What is Credit?
In a nutshell an individual's credit score is a reflection of that individual's past bill paying history. This information is gathered from sources that offer credit. A few examples of those who offer credit are credit card companies, auto dealers, furniture stores, department stores, banks, etc. Most business's that offer goods for sale provide credit to their customers. After a credit account is established that customer's credit history begins.
Payments made by customers fall into two categories, they are either on time or late. This information is then recorded passed on to a variety of repositories; also known as credit bureaus. The three main repositories are Equifax, Experian, and Trans Union. These and other repositories gather the payment history patterns of millions of consumers, then using a formula are able to provide credit scores on consumers at the request of those businesses that offer credit to their customers. Companies willingly share the information they gather with the repositories in return for credit histories submitted by all the other companies.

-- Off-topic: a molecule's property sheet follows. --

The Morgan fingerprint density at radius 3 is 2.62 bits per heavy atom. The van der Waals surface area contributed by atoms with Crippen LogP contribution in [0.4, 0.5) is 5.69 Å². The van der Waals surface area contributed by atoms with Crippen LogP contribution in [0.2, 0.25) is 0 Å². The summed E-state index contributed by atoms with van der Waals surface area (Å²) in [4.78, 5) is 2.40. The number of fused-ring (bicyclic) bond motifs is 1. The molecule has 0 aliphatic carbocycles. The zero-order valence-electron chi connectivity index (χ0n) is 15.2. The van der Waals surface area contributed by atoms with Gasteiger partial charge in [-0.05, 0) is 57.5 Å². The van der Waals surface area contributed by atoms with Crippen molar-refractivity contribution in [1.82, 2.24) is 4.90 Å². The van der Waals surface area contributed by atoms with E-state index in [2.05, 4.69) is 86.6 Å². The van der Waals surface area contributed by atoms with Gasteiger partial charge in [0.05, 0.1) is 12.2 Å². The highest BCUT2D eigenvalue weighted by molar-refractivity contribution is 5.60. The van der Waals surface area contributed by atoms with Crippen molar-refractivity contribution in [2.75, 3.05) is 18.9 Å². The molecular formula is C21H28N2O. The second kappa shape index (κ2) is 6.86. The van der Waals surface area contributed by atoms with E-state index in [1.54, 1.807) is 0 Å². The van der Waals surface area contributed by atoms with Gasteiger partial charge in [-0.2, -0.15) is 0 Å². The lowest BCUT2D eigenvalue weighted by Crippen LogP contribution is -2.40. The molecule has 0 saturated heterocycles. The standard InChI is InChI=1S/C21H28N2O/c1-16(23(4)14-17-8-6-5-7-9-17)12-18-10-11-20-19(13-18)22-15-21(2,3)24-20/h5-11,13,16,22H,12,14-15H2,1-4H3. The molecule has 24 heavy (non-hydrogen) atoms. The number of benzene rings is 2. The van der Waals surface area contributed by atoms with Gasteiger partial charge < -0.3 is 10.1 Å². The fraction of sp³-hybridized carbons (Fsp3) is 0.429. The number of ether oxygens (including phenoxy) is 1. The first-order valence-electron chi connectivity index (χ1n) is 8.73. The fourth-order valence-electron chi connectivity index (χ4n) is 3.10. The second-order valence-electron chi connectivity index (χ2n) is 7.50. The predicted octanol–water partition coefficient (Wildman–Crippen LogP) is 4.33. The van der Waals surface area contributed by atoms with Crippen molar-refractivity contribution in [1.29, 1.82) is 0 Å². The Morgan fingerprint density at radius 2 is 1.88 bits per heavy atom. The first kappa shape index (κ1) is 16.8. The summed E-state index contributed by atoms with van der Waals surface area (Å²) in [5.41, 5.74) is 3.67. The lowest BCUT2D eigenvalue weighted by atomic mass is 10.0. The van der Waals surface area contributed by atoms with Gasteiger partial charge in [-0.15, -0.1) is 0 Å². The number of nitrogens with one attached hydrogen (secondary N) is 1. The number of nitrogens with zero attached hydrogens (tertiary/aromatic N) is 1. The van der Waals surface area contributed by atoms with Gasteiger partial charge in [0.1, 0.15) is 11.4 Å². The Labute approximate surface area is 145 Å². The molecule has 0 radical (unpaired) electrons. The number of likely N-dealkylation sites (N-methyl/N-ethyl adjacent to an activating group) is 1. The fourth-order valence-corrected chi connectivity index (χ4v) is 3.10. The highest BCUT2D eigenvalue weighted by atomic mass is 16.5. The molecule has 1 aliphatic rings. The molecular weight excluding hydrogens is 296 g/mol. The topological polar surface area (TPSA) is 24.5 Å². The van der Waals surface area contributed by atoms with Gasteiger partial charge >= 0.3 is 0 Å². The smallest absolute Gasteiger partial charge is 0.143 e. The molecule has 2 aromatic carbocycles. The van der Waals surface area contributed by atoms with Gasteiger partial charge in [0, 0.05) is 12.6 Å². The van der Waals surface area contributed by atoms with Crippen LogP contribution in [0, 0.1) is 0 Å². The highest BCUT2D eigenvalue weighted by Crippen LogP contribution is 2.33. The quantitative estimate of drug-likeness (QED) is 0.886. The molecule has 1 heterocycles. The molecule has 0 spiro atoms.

Companies will pull credit reports before approving a loan. These loan decisions of all types are based on 3 c's, they are character, collateral & capacity. Collateral is the actual item being purchased or other items the customer owns which can be held against the value of the loan. Capacity is the ability to pay back the loan, so work history and current employment is scrutinized. Character is best determined through an individual's credit score. Credit offering companies want to know if the money they are loaning will be paid back and the credit score gives them this information as the higher the score the better the risk to them.
Protecting your credit score becomes important as future purchases of cars, homes, and goods are considered. Credit scores range from the low end around 450 to upper end at 850. It is those with scores above 680 that receive better interest rates and a broader range of loan products. Due to the complicated nature of the formula used to determine credit scores, it is not possible to manipulate or change a credit score. Obvious to maintaining a high credit score is paying bills on time. Most damaging to credit scores are bankruptcy, foreclosure, and short sales. Time does heal all wounds, but in our credit driven world the wait may feel restricting. Credit is always a good tool in emergencies. So in the long run it is better to protect your credit score rather than repair a damaged one.
Understanding Credit Links